Supremes strike again. Sodomy's OK by them. Same sex marriage next?
It was a 6-3 center-left vote, with Kennedy writing for the majority; O'Connor wrote an concurring opinion. In and of itself, this isn't a huge loss, for busting down Sully's door to catch him flagrante delicto with his boyfriend wasn't high on my list of things the police should be doing. The next question to be sliding up to the Supremes might well be same-sex marriage. I don't think that it would be a slam-dunk win for the gay lobby, for not criminalizing a behavior isn't the same thing as positively rewarding a behavior. The government gives various subsidies and tax credits that discriminated on different behaviors; for instance, trucks pay higher tolls than cars, yet trucks don't have the right to equal treatment. A trucker is free to get a cheaper toll if he drives a car. A guy is free to enjoy the benefits of marriage, if he gets a woman to marry him. I'm reminded of the preamble to the Constitution, which sets up to "...promote the general welfare, and secure the blessings of liberty to ourselves and our posterity...." Does a equal-protection claim by a same-sex couple overwhelm the intent of promoting the commonweal and the long-term blessings of liberty? How about it, Sandy and Anthony K.?

Edifier du Jour-Galatians 5:1-4
1 It was for freedom that Christ set us free; therefore keep standing firm and do not be subject again to a yoke of slavery. 2 Behold I, Paul, say to you that if you receive circumcision, Christ will be of no benefit to you. 3 And I testify again to every man who receives circumcision, that he is under obligation to keep the whole Law. 4 You have been severed from Christ, you who are seeking to be justified by law; you have fallen from grace.
Don't worry, all you modern goyim who've been circumcised as a baby, you're not who Paul's talking about. What Paul is railing against is a works-based faith, of which circumcision is the initiation rite in the case of the Jews of that era. What grace does is get us graded pass-fail, with the demarcation being whether we know Jesus as our Lord and Savior. We don't get in on our good works, even though God appreciates them. Basing your salvation on works sets you up for failure, so Paul was very harsh with the Judaizers within the early church.

Wednesday, June 25, 2003

Adlai Gore-Pinch me, I just read a good Richard Cohen article favorably comparing Dubya with Ike and unfavorably compairing Gore with Adlai Stevenson. A few minor digs on hanging chads, and a few major digs on Ike's less-than-liberal administration, but refreshingly bile-free. How is Mr. Austin going to scourge this one? The Note pointed out that Barney the pink dinosaur Frank has advised Gore not to run. It might be a bias towards homeboy John Kerry or a truly frank discussion of Gore's chances; I think the latter. Frank's about as far away from me as you can get and not have joined the Greens, but he's usually living up to his name with fairly honest and blunt commentary. How many people voted for Bush in 2000 and think they made a mistake? Not many. Weigh that with the number of people that voted for Gore and are now glad that their guy didn't win and you have a 55-45 win in a Bush-Gore rematch. Bush is better on foreign policy that people expected and about as conservative as they expected. Gore doesn't have a compelling case to make to Bush voters that they goofed voting for him in 2000. He also will have to regain the swing voters who voted against a bumbing cowboy only to find a smart and capable leader there. I think the next month or so will be key for Gore's chances in 2004. If we go to war in Iraq and win cleanly, Gore is more than toast, he's charcoal, corpus crispy. Cheap shot warning-the one Republican group Gore does like are the Republican Guards; for a stiff and ugly war is his best chance. If things go ugly there, he'll have the "I told you so" ground to run on. However, if the war is won cleanly, he's not going to have a leg to stand on and will have to let someone else challage Bush.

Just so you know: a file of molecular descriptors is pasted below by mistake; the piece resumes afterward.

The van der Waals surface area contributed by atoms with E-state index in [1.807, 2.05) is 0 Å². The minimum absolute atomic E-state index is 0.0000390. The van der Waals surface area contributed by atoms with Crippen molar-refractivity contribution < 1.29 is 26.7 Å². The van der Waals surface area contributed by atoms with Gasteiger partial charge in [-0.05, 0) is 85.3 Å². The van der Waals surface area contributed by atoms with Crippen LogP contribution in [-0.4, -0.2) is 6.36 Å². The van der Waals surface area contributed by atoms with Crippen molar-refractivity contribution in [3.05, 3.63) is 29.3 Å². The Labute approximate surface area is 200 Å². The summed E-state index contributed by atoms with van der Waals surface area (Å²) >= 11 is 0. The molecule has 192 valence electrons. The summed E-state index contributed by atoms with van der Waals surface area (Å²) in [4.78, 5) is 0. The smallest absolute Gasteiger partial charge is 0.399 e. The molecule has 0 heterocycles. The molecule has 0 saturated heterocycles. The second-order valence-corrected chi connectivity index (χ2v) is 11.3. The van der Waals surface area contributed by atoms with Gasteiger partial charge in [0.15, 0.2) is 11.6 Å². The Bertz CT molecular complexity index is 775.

Morning Musings-Start out with some prayers for Jeffrey Collins and James Lileks. Jeff's out at the Arizona branch of the Mayo Clinic getting his neurological problems looked at; readers of his have likely been praying anyways, but another dose will help. Some yet-to-be-disclosed bad juju has hit Lilek's life, but he's metaphoricly comparing it to the tornados that went through the Twin Cities yesterday. Pray that whatever is going down bounces in his favor. Here's one that shows us what a difference 9-11 makes. We had opportunites to have Preditors take out Osama in early 2001 and couldn't quite pull the trigger. Note that's 2001, not in the Clinton era. Clinton has been roasted for not doing anything significant (other than the Wag-the-Dog Sudan incident) against Osama, but this points to American, not liberal, civility in not wanting to stoop to something that feels like an assasination. Israelis don't think twice about such terrorist terminations, but they've been being bombed on a regular basis for decades. 9-11 gave us the anti-terrorism chutzpah to fight a bit dirty. Three-and-a-half years for anti-Semitic remarks? This guy, one of the leading thugs generals in the Argentinian junta of the 70s and early 80s, seemed to deserve some time in the pokey, but this make taking down Al Capone for tax evasion seem like clean justice by comparison. Will we see the human rights groups come to Gen. Suarez Mason's aid and defend his right to free speech? No, we've got the Latin version of the ends justifies the means; "¡Simplemente triunfo, niño!"